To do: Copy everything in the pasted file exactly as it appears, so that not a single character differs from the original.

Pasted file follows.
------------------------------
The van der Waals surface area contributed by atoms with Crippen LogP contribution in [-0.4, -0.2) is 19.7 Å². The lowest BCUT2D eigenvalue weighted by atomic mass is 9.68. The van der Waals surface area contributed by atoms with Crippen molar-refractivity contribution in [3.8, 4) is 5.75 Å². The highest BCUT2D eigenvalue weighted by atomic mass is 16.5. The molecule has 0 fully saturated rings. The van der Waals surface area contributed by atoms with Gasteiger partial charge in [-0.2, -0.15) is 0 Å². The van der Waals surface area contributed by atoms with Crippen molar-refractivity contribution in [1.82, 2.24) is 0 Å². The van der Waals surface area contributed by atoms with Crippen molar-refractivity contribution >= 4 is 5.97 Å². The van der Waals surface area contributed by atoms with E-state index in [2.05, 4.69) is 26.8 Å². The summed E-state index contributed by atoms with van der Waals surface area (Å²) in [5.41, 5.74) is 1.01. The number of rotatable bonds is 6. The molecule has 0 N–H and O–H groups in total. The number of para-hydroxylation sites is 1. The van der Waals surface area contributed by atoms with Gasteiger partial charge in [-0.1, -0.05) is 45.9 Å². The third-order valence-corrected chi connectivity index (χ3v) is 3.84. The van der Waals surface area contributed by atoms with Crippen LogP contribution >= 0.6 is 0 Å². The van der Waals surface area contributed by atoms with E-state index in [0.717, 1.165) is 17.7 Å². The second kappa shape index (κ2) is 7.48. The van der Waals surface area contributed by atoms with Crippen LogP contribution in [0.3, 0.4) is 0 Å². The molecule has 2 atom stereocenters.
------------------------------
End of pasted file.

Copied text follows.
The van der Waals surface area contributed by atoms with Crippen LogP contribution in [-0.4, -0.2) is 19.7 Å². The lowest BCUT2D eigenvalue weighted by atomic mass is 9.68. The van der Waals surface area contributed by atoms with Crippen molar-refractivity contribution in [3.8, 4) is 5.75 Å². The highest BCUT2D eigenvalue weighted by atomic mass is 16.5. The molecule has 0 fully saturated rings. The van der Waals surface area contributed by atoms with Gasteiger partial charge in [-0.2, -0.15) is 0 Å². The van der Waals surface area contributed by atoms with Crippen molar-refractivity contribution in [1.82, 2.24) is 0 Å². The van der Waals surface area contributed by atoms with Crippen molar-refractivity contribution >= 4 is 5.97 Å². The van der Waals surface area contributed by atoms with E-state index in [2.05, 4.69) is 26.8 Å². The summed E-state index contributed by atoms with van der Waals surface area (Å²) in [5.41, 5.74) is 1.01. The number of rotatable bonds is 6. The molecule has 0 N–H and O–H groups in total. The number of para-hydroxylation sites is 1. The van der Waals surface area contributed by atoms with Gasteiger partial charge in [-0.1, -0.05) is 45.9 Å². The third-order valence-corrected chi connectivity index (χ3v) is 3.84. The van der Waals surface area contributed by atoms with Crippen LogP contribution >= 0.6 is 0 Å². The van der Waals surface area contributed by atoms with E-state index in [0.717, 1.165) is 17.7 Å². The second kappa shape index (κ2) is 7.48. The van der Waals surface area contributed by atoms with Crippen LogP contribution in [0.3, 0.4) is 0 Å². The molecule has 2 atom stereocenters.